It is not easy to spot the epoch-making people while they are alive. That’s just as well, I suppose. It helps protect us from idol worship and them from vanity.
But an epoch in world missions is being made, and two of the makers are Ralph and Roberta Winter, founders of the U.S. Center for World Mission. To spend an evening with them would be a remarkable privilege! You are invited to do that at Bethlehem at 7:30 p.m. Tuesday, July 14. I urge you to put it on your calendar now.
But that’s not all. You will get a free book if you come. What Book? First, a story …
Noël and I sat down to talk after my return from Singapore. I had looked forward to this for two weeks. Absence really does make the heart grow fonder—and puts precious things in perspective.
We had agreed already that we needed to talk more—and not just about the boys. There needed to be more time. Marriage is like a radio band—it tends to drift off the station when you are not listening. So we had already resolved to be together more—not to watch TV, but to do things quiet enough that a conversation could happen.
As we talked during that post-Singapore evening, we decided that we should try to read together again. We used to read aloud to each other several evenings a week. I supposed we have read twenty or twenty-five books that way.
What book would we read this time? We decided on Roberta Winter’s I Will Do a New Thing. It is the amazing story of the U.S. Center for World Mission, founded eleven years ago by Ralph and Roberta Winter. It brings the story of the Center right up to date in 1987.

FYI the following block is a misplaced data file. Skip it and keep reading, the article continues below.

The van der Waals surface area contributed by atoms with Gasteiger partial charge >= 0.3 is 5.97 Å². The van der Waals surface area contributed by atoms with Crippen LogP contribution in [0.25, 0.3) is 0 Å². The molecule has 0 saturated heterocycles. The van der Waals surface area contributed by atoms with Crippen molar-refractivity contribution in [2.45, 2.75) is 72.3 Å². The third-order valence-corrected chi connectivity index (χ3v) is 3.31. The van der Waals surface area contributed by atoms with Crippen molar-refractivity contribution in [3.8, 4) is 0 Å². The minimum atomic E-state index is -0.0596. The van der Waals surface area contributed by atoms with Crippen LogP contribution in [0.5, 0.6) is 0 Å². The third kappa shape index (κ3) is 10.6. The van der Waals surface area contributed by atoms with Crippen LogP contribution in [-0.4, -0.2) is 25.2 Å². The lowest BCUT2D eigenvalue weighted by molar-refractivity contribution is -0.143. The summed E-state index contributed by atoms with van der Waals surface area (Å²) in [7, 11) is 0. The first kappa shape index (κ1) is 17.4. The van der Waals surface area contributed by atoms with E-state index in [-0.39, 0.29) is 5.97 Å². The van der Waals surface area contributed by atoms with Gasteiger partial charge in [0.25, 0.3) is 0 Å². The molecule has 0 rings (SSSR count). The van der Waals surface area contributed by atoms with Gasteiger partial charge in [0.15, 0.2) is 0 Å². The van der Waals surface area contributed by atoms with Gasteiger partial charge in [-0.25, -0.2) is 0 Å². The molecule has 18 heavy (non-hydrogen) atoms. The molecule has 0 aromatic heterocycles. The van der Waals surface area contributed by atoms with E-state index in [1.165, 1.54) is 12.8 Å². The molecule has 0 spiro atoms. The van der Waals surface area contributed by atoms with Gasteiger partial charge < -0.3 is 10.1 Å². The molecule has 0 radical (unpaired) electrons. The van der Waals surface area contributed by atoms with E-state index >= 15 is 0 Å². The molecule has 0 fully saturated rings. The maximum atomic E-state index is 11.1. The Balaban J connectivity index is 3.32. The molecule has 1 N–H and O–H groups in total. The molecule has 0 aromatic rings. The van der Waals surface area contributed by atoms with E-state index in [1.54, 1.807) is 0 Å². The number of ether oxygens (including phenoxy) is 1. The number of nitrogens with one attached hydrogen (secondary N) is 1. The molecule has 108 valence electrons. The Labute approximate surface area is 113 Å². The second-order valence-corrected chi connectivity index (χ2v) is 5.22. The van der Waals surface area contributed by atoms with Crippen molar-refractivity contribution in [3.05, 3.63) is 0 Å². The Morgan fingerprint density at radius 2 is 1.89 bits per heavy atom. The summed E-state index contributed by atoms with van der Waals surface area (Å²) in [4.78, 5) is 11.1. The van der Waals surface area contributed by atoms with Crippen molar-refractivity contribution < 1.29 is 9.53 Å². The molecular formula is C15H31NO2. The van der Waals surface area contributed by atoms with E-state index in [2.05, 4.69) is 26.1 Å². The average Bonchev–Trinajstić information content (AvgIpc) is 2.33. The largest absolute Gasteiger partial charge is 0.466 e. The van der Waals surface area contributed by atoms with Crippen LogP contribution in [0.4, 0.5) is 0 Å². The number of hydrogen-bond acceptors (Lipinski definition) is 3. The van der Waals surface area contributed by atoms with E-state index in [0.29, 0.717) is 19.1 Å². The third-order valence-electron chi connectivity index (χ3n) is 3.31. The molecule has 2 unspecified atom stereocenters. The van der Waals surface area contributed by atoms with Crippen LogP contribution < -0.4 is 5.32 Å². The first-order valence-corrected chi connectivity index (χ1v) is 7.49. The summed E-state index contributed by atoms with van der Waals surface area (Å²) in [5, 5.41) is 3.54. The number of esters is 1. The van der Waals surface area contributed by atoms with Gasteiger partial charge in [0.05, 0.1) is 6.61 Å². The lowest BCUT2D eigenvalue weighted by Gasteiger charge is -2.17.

This is the book you will get a free copy of if you come to an evening with the Winters at Bethlehem at 7:30 p.m. Tuesday, July 14. You will also get dessert. No offering will be taken.
The point of the evening is, first, to give you a sense of hope—hope that God is doing a new thing today to penetrate the last frontier of world missions: the unreached peoples.
The second point of the evening is to inform you about the “Last $1000 Campaign.” This is the effort that could finish paying for the USCWM campus by this fall. But, again, no money will be collected that night. Winter is a vision-giver, not a fund-raiser.
Let me say it again. This is a remarkable opportunity! No one can be sure, but my guess is that in fifty years (whether the world stands or not) the Winters will be studied in mission history as epoch makers. You will be thrilled (in heaven or on earth) that you spent an evening with them.
See you there,